04 January, 2016

Human Connection

I would ask my readers, if they can spare the time, to go here and read this. Please. You may find it illuminating.

Addiction, this article asserts, is not caused by "addictive substances"--at least not by those substances alone.

This runs so counter to the established mode of thinking that it sounds ridiculous. Of course heroin is addictive, and therefore using heroin will made you addicted to heroin.

Except in hospitals. Take diamorphine in a hospital for pain relief, over weeks and months...get discharged, and odds are next to nil you will turn to the streets to support your "habit". Even more telling, the stuff you get in the hospital is a hell of a lot more pure than anything you can score on the street. If the 'addictive substance' model of addiction had any validity, you'd have junkies streaming out of every hospital in the country. You don't.

Further examples are cited in the article: it makes a persuasive case that the 'addictive-ness' of a substance has surprisingly little to do with how people get addicted to it.

So what does? Isolation. Loneliness. Lack of human connection. Note the findings when Portugal decriminalized all drugs: addiction to injectable substances dropped fifty percent. But it wasn't because the drugs were suddenly quasi-legal: it was because Portugal took a caring, nurturing attitude towards its addicts, who were virtually all broken human beings beforehand. They gave them subsidized housing. They found them jobs. They made them responsible for each other.



This dovetails rather well with the justice policies of another European nation: Norway. In Norway, the prison system would positively enrage a right-winger. The prisons look like spa retreats...so cushy you might be tempted to commit a crime so as to be sent to one. The recidivism rate? Sixteen percent. By contrast, Canada's is 28% and it's ALMOST 68% in the United States. It's pretty clear that if the object is to reduce crime,  giving people every reason in the world to "act out" is not an optimal strategy.

It turns out, in case after case on topic after topic, that human connection is absolutely vital to our mental health, both as individuals and as a society. This used to be implicitly understood, as recently as the 1950s, when most people knew their neighbours and those who kept themselves secluded in their own homes were looked at askance. Now, precisely the opposite often obtains: you're considered mildly crazy if you talk to strangers.

Your friends and loved ones were once strangers, you know.

Now, I'm not certain this tells the whole story: There is an undeniable genetic component to addiction. But even that link posits the percentages at 50-60% genetics and the remainder "poor coping skills".

How do you develop good coping skills? Three guesses and the first two don't count.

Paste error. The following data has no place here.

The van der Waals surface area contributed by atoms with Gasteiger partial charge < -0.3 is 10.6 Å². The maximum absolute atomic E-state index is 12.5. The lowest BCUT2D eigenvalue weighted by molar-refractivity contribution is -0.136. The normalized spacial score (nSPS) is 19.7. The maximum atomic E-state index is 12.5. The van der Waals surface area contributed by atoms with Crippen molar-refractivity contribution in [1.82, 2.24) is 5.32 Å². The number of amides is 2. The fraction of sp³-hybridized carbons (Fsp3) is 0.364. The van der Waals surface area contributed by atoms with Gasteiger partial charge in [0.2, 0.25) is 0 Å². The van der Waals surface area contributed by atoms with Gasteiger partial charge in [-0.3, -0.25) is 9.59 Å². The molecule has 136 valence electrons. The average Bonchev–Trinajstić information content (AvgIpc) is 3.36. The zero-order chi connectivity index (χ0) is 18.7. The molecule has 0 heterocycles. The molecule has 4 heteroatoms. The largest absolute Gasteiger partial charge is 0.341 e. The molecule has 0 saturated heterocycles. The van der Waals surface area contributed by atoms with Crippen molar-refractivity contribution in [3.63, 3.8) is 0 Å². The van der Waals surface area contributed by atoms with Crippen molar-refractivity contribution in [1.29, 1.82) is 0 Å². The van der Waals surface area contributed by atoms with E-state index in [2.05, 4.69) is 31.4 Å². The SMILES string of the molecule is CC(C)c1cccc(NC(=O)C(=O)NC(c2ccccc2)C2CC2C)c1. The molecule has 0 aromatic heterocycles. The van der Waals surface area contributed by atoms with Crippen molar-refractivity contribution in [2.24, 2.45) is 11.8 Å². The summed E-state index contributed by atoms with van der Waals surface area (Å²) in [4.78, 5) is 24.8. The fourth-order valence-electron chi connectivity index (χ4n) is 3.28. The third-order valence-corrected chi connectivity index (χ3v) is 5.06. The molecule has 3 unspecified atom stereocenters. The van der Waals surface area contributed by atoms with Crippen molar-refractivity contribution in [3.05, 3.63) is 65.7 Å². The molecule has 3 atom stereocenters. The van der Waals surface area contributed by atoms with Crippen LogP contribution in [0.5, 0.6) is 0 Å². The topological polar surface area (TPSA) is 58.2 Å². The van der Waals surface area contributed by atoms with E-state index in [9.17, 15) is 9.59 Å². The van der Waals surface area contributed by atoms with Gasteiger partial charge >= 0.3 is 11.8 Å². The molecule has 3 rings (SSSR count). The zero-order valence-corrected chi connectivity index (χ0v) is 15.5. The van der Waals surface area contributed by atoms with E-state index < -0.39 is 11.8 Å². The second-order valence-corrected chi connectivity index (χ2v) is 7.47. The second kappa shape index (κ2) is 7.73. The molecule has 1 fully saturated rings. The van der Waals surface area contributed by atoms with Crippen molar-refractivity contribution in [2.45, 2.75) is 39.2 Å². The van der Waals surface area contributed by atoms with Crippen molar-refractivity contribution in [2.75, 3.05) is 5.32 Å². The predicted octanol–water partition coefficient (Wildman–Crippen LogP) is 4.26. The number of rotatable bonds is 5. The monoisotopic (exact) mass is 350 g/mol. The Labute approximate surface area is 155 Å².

I really have to be careful here, because I find myself solving every social ill under the sun with the words "empathy" and "connection". But you know...even if that's the wrong or incomplete answer to some of these things, it would still make the world a better place.


karen said...

Oh ho! Here is a subject dear to my heart! I read that article when it first came out last year. It mentions Rat Park,which I learned about in a psychology course and then read a lot more about. The findings in the rat park study just seem self evident to me. It also mentions Gabor Mate, whose work I love! Mate is a great believer in the power of love. My first husband had a brain tumor and I found Mate's book, Scattered Minds, when I was trying to figure out how we should deal with his recovery. It was invaluable and I have recommended it to friends who have children with attention "difficulties" and who are on the autism spectrum.

I recently read something about how we have been industrializing and moving into massive population groups faster than our psychological evolution can actually deal with, which supports my personal hypothesis that "civilization" is actually unhealthy for us. I am convinced that depression and other mental health issues are the result of a world we are not emotionally or psychologically equipped to deal with. And I think loneliness and isolation are deadly to human beings.

Ken Breadner said...

What I find sad is that we ate getting less isolated and less connected as time goes on, touting all the while how connected and integrated we are.
I've always thought of myself as an introvert, and struggled to square that with a craving for connection. It wasn't until I ran into one of those silly Facebook posters that the light bulb went off: extro/introversion is only a function of how you recharge your social batteries. It has nothing to do with your desire for social contact...
I believe that you're right about civilization. It's still a relatively new thing in human experience, and we are riding a wave of anomaly fuelled by access to cheap energy that has greatly accelerated all its effects. When that energy begins to wane, we'll be in for a "reconnect disconnect"that will take generations to work its way out.